Note: The original version of the post was published in February of 2018.
After a very long search (8 months to be exact), countless applications and interviews, I’m heading back to work. But, that’s not the important part, I learned quite a few lessons during my time off! In that, I’d like to share six things I learned in case you’re ever fired, laid off or find yourself otherwise out of work. I hope you won’t need this info, but if you do I hope it helps in some small way.
1. Stay calm. Don’t do anything irrational. This is easier if you follow the next couple of ideas, but it’s important to get your mind straight after losing your job. It will be a bit of a shock to the system no matter how well prepared you are.
2. Set up and save a cash reserve of at least six months of expenses. Ideally, you have this done before something comes up. If you don’t have one yet, stop here and do this NOW!
Having a cash reserve allows you to live for a while without a lot of stress so you can focus on getting a job that moves your career forward instead of taking whatever is available. This is the best piece of advice I can give. It saved my butt many times – including the time I had to buy a new phone unexpectedly!
3. Always have your resume ready. While you’re employed, update this document once a quarter with any new accomplishments. Because of this tip, I had my resume ready to go in about 15 minutes of losing my job. This allowed me to apply for work right away and get my resume into the hands of recruiters and my network.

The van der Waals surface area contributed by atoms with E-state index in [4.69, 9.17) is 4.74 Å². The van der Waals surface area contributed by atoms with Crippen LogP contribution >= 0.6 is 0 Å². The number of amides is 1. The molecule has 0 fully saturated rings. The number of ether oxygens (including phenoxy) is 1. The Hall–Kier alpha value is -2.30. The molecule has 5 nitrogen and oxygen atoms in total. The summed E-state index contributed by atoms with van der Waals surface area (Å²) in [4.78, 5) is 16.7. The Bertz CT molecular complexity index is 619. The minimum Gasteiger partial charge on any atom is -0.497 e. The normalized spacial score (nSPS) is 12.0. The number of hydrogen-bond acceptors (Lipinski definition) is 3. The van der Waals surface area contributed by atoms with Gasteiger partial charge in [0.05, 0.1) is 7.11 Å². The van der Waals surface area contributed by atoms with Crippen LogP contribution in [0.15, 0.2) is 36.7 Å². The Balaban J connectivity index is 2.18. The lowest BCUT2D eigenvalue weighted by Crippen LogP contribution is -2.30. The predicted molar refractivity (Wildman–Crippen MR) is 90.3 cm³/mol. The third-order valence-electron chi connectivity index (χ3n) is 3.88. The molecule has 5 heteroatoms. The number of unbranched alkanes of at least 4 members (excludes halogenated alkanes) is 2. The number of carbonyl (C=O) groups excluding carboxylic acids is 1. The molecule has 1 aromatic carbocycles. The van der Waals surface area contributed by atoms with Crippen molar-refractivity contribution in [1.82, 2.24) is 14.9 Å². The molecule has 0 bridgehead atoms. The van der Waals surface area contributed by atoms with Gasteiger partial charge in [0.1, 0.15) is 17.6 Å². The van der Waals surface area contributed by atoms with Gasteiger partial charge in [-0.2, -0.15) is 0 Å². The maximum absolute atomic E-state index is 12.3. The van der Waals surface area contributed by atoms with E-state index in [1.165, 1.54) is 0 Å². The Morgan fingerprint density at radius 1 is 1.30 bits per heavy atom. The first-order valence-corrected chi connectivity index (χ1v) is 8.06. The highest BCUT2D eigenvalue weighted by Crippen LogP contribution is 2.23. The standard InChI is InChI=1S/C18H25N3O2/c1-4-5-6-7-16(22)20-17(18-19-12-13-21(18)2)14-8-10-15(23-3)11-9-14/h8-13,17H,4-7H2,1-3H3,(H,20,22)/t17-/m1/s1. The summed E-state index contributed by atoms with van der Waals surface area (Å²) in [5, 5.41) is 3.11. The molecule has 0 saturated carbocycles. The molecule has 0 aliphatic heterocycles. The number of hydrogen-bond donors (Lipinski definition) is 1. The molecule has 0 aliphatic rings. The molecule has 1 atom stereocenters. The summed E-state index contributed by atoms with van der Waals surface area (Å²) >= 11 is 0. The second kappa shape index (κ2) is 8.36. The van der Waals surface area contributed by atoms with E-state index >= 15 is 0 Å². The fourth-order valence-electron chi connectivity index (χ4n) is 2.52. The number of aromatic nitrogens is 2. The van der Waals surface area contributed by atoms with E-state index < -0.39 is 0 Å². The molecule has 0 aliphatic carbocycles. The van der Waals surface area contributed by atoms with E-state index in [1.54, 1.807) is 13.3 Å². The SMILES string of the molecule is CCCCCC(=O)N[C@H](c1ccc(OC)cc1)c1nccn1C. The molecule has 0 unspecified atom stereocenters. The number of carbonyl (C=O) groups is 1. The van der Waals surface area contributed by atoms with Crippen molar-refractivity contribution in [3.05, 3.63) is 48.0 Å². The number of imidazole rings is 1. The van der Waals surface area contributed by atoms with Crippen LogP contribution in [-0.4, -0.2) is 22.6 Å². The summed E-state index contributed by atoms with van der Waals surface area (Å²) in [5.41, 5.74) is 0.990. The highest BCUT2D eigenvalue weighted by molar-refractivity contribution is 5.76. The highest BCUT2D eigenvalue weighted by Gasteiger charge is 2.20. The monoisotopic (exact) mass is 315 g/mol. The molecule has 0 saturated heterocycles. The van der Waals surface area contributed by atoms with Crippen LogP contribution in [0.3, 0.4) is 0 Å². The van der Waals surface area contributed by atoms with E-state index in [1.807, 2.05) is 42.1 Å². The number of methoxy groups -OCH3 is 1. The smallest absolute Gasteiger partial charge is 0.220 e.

4. Network, network, network. I really enjoyed doing this during my time off and intend to make it more of a part of my weekly routine going forward. I do wish I was more proactive about this prior to being asked to leave my last job, but it made a difference in my mood and brought in many great opportunities during my search. Plus, I got to hang out and reconnect with a lot of really awesome people.
5. Know what you’re looking for and cast a wide net. Be sure to have a clear picture of what you want. Everyone you talk to will ask you this question. Having an answer ready allows people to start making connections for you. However, be open to different ideas and opportunities that will lead you in another direction.
6. Take time off if you need it. You might get to a point, as I did, where everything about the search just plain sucks. Give yourself the ability to take a few days off. Don’t think about the search at all. Being mad at the situation or frustrated will only reduce your chance of success as it will show in your search efforts and interviews. That said, set a time limit on this, a week tops.
If you’re looking for work, know that you will find a new place. And, if I can be of help in any way feel free to reach out. And, I also recommend that you use my job search tracker. It’s like a CRM for job searchers. The document is easy to manage and has everything you need to stay on top of your applications.